Questions Skew Answers about White Privilege
The question defining “white privilege” as an “advantage” very likely reduces the number of respondents expressing support for or nuanced understanding of the concept.
At first, this seems like a really simple question: Do you believe in Santa Claus?
But scholars and researchers know that this question is actually a mine field of problems.
“Believe” is a problematic verb, and before anyone can answer or anyone can interpret the answers, we must all agree on what “Santa Claus” means.
Does “Santa Claus” mean a literal man who travels the world and crawls down chimneys to deliver toys? Or does it mean some historical “Santa Claus” who has become mythologized and represents a spirit of Christmas?
In other words, especially in polling designed to uncover better understanding of an issue or phenomenon, the questions asked and how the terms in those questions are defined (if at all) create the answers and thus shape the conclusions drawn from those answers.
Take for example Toplines and Crosstabs December 2021 National Poll: CRT & Race in America.
This poll gathers data on several aspects of the Critical Race Theory debates driven by Republicans and conservatives across the U.S. But the framing skews (and likely distorts) what people know, what people think, and what people believe about CRT and white privilege. Consider the following:
Two problems are created by the framing above. First, note how “white privilege” is defined for the respondents: “White people in the U.S. have certain advantages [emphasis added] because of the color of their skin.”
Notably during the Trump era, certain segments of white people who support Trump have been very vocal about rejecting the concept of “white privilege.” Typically, these white people point to white poverty and white failure to reject — with evidence, they think — the concept of “advantage.”
The question defining “white privilege” as an “advantage” very likely reduces the number of respondents expressing support for or nuanced understanding of the concept. And that framing is inaccurate.
“White privilege” is better defined as the lack of barriers that are race-based for white people.
When white people find themselves in poverty, it is rarely because they are white; when white people fail, it is rarely because they are white.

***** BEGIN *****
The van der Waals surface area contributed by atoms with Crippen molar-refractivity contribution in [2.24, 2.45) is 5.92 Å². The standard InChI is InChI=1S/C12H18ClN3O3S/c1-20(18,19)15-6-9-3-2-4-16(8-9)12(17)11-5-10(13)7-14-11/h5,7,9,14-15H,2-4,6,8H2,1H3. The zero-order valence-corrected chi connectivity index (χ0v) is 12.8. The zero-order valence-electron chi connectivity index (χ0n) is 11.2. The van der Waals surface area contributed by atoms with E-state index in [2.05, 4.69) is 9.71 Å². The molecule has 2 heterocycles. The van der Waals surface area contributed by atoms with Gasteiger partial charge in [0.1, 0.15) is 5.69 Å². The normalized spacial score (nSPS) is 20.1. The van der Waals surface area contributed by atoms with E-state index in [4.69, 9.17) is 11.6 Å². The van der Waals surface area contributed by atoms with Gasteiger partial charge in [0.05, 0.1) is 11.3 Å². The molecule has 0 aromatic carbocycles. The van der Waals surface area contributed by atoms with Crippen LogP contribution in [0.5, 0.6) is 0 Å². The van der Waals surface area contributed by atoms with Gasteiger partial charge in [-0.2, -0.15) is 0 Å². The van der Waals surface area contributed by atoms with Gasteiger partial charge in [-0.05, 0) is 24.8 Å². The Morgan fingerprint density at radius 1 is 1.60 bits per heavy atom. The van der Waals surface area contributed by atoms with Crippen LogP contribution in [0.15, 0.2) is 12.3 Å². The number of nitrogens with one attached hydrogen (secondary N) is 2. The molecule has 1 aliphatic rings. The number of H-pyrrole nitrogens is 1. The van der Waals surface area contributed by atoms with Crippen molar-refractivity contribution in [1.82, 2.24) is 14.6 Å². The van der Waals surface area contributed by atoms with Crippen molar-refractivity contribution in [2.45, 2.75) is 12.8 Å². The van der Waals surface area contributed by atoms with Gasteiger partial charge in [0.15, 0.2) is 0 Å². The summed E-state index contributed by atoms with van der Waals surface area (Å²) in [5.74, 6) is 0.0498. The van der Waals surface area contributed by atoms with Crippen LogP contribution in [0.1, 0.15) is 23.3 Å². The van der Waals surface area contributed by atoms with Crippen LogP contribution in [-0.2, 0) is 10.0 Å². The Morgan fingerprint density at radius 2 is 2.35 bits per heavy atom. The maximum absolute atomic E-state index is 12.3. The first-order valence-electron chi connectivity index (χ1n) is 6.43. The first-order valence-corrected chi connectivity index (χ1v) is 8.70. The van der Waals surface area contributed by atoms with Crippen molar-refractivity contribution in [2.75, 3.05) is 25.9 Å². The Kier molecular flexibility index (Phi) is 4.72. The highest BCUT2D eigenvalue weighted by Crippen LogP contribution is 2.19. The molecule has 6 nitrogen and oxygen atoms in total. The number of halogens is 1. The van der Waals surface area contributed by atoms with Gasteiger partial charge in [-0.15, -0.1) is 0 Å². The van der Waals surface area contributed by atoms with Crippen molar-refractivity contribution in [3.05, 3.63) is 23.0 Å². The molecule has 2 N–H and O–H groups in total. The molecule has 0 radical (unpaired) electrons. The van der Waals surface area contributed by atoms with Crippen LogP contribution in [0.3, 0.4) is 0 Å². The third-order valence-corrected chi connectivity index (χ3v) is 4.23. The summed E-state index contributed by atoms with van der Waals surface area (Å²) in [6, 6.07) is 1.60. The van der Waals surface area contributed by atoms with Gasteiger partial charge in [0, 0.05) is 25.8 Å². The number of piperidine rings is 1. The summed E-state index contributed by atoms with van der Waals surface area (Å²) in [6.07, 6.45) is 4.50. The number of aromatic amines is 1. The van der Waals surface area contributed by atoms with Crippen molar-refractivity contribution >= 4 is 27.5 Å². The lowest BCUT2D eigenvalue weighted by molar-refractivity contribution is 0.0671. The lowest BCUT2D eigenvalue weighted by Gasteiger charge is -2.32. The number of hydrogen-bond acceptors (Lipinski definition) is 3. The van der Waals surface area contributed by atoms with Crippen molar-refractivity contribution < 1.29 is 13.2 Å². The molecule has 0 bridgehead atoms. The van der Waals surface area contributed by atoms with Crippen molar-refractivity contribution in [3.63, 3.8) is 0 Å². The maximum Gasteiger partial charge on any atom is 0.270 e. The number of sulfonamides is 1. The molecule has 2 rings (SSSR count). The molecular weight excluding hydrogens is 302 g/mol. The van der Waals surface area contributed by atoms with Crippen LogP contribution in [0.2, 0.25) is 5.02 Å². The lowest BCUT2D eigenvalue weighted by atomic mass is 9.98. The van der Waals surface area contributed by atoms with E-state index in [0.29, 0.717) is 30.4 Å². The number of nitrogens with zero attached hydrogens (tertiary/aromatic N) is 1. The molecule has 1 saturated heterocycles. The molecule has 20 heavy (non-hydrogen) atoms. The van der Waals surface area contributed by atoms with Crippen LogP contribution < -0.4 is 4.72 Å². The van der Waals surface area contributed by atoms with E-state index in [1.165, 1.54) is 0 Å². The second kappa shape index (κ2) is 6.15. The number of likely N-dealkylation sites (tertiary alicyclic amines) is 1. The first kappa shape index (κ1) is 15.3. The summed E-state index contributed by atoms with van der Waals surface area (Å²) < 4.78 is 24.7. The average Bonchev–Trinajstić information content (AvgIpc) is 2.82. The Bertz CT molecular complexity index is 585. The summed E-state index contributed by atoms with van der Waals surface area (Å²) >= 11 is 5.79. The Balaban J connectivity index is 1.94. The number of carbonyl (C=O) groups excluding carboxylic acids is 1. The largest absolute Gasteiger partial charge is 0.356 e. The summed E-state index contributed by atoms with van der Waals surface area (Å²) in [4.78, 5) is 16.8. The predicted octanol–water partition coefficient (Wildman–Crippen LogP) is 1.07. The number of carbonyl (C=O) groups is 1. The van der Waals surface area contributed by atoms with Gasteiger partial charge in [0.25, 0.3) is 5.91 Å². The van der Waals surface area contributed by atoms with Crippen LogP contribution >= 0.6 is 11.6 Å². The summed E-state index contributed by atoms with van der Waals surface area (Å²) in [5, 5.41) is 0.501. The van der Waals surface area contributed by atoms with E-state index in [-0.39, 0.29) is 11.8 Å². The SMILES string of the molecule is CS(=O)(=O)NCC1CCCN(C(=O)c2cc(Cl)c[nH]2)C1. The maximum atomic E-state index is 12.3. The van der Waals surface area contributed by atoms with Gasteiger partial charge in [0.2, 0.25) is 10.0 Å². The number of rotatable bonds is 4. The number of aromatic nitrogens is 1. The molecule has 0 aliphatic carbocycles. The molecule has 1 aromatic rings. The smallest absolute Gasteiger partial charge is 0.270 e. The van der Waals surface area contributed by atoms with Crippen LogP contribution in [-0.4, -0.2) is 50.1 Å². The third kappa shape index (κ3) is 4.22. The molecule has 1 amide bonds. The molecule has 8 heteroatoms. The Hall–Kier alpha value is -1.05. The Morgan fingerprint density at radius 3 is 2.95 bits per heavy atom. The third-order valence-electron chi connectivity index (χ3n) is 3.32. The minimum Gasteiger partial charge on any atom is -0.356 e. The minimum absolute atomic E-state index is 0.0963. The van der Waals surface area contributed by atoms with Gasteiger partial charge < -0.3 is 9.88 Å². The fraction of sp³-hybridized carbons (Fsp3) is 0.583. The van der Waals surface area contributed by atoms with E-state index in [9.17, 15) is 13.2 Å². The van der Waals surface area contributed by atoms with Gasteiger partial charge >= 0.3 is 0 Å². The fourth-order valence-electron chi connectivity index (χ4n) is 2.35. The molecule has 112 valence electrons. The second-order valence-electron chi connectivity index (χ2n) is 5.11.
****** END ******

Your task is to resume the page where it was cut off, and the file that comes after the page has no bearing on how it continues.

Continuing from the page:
There is not pop culture rhetoric about “driving while white” or “jogging while white” because race is rarely the key factor in negative interactions for white people, notably interacting with police or other authority figures (or other white people).
Systemic racism manifests itself in pervasive ways for Black people in that being Black is often the key factor in life experiences for Black people. Black people do fail and suffer primarily because they are Black, and not because of their behavior or character.
White privilege is about an absence (lack of race-based barriers) and about being allowed to exist as if your race doesn’t define you. Black people do not have that opportunity; being Black is a state of perpetual awareness of being Black.
Unlike white people, then, Black people do experience existentially and systematically barriers that are race-based.
Describing “white privilege” as an advantage suggests guarantees of wealth or success that simply are not true — and thus easy to reject.
Framing “white privilege” as the absence of race-based barriers both better defines the concept and increases the likelihood that respondents can acknowledge that reality.
The second problem is the use of the word “beliefs” with CRT, which distorts and misrepresents CRT as a “theory.”
Similar to the jumbled discourse around evolution (people often claim “I don’t believe in evolution”), respondents are likely misled by the word “beliefs” since it implies the lack of empirical data and suggests CRT is simply someone’s beliefs — and not a carefully formulated theory based on rigorous scholarship.
CRT, as a scholarly theory, has a set of claims, or principles. The use of those words, “claims” or “principles,” provides, again, a fairer framing and should provide more valid data.
Together, these examples show how research erodes the validity (do the data and conclusions drawn reflect what they claim to reflect?) of a poll by the questions asked, the framing and defining of the key terms.
In the “CRT beliefs” data also note that the “white privilege” framing as an “advantage” is reinforced by the use of “enjoy”: “Whites Enjoy Certain Privileges.”
Creating a set of questions for polling requires statistical expertise, but also scholarly knowledge and experience. In this case, the poll itself seems poorly reviewed for framing in terms of fully understanding either “white privilege” or “CRT.”
Since the entire cultural debate around race, racism, white privilege, and CRT is being driven by dishonest actors and misinformed media, politicians, and members of the public, a valid poll of those topics requires accurate and nuanced clarity on the questions being asked and definitions of the terms being examined.
This poll is ambitious, but it is likely doing more harm than good for that debate.